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      4. This is fascinating thank you Kestrel. The evidence of assimilation between Neanderthals and Homo Sapiens is confusing to say the least. Very interesting theory regarding the dispersal and the ability to co-exist in large groups. After all humans are one of the three species that live in colonies of over a million.

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  4. To depict so much power and movement these animals must have been – verinnerlicht – internalised. In other words the spirit of the animal must have entered the artist – to touch us in such depth.
    So inspiring, thanks for the images. I recently re-watched Wim Wender’s doc. about the Chauvet Caves.
    Re our era of film, I’m thinking how deeply moving images can emotionally involve us.

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    1. The shaman theory comes in and out of vogue regarding the cave paintings but it must play a part. Obviously the animals aren’t copied from life they are copied from memory and the identification is strong. The strategic placing of bear skulls in a lot of these caves in Franco-Cantabrian speaks volume about a magical-religious purpose. The flickering lights playing against the dark cave walls and the fact that the animals are in motion suggest an early cinema. Thank you for the comment!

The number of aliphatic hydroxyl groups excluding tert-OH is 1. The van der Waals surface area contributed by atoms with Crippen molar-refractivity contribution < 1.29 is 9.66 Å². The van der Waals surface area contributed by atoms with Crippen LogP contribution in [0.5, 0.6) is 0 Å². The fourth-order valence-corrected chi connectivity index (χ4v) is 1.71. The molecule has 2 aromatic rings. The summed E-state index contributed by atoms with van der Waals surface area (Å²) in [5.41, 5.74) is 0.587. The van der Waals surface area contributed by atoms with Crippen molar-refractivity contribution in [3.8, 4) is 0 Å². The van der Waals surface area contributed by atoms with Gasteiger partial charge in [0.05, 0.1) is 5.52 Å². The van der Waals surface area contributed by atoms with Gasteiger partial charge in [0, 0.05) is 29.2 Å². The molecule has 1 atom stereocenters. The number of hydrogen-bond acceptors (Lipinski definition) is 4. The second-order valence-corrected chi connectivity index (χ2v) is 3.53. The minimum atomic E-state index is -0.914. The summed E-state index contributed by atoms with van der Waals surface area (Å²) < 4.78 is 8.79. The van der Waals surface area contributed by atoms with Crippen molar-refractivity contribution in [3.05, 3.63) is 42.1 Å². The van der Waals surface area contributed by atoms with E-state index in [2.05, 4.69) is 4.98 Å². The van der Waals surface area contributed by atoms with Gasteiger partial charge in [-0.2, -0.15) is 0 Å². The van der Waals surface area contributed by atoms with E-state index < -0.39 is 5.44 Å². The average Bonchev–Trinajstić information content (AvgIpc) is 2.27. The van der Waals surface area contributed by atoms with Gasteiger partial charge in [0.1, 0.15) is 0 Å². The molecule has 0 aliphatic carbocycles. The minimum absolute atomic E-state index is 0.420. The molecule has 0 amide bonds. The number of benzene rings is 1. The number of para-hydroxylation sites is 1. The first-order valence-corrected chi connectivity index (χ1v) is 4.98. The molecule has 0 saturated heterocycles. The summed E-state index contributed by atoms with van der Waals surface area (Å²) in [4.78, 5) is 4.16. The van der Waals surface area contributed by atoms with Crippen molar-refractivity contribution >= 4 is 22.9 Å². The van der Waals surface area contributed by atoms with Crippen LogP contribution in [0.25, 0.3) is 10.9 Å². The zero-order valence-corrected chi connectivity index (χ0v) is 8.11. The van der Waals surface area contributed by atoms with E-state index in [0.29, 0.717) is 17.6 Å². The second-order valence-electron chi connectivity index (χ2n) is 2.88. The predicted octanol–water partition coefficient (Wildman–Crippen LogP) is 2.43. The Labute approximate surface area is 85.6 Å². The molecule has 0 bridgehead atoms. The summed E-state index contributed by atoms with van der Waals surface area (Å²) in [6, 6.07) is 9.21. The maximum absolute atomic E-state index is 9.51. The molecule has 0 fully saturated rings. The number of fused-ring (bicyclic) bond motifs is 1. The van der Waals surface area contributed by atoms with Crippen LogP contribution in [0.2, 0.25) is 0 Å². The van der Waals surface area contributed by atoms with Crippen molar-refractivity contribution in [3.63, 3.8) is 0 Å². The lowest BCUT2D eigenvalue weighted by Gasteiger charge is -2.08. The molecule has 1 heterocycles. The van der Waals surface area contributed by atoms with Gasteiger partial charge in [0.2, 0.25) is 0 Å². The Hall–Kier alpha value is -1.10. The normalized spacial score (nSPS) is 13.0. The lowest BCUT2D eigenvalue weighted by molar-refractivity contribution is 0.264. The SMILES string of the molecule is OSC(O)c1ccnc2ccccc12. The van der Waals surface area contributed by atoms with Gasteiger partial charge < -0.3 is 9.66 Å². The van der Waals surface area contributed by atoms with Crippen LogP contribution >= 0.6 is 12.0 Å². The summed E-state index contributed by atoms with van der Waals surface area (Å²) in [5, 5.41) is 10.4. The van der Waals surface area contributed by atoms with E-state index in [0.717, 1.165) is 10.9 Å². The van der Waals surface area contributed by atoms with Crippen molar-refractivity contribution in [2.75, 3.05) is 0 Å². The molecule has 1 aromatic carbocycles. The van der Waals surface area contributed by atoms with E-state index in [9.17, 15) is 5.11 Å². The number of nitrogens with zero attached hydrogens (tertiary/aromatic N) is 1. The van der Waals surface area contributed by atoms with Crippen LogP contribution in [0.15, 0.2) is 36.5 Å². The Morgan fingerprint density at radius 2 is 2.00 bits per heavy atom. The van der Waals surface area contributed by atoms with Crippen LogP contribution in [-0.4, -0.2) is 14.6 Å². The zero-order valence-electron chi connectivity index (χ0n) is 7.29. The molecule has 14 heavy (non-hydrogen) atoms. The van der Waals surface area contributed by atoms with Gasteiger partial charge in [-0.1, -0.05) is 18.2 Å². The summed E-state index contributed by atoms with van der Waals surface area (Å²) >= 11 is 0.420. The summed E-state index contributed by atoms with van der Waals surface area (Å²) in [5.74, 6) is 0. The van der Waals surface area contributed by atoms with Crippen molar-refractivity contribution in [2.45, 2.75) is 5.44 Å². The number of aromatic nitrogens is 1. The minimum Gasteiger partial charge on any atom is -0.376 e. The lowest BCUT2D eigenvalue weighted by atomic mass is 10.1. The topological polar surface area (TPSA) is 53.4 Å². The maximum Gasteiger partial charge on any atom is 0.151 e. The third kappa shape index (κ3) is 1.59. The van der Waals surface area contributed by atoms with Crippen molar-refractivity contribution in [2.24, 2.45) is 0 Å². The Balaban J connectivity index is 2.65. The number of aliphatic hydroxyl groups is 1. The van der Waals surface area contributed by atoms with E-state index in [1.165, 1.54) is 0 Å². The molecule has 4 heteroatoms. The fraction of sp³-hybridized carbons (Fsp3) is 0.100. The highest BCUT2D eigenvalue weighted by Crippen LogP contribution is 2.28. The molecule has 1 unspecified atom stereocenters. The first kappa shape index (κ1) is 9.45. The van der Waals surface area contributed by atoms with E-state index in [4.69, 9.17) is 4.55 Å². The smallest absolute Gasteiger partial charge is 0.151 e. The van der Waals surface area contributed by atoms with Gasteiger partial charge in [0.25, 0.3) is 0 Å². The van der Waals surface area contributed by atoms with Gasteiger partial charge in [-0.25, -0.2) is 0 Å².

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  5. These are exquisite. And you raise so many good questions, especially the rendering of human images vs animal. And to sequester them in caves – could they have realized they would be preserved, I wonder. Prehistory does not equate with crude and rudimentary! Fascinating. And an excellent summation.

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    1. Thank you I fear I was a bit too brief as it is a big subject and intersects with some many other disciplines. I agree that they are exquisite which raises yet more questions. Thanks for the lovely comment.

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  6. Mr Cake you always hit the right note, leading the reader to think about the subject that you are writing about. Of course humans have always had a need to express themselves however primitive they might appear to us the viewer, they of course were not thinking about the future only their immediate need to express themselves at that very particular moment in time, the hear and now. A question Mr Cake who was the very first person to draw on cave walls? Would it be male/female? Leave that thought with you. Well done Mr Cake as always you delight.

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    1. That is a very good question regarding the gender of the creators of these images. Handprints both positive and negative (positive is a simple pressing of a hand dripped in paint, negative is when paint is sprayed around a hand pressed against the wall) on pretty much all caves containing more figurative paintings. The hand prints are made by men, women and children. Not that this solves the issue of who painted the marvellous bison, horses, rhinos etc, but it does show that the cave were communal. Thank you for your kind comments.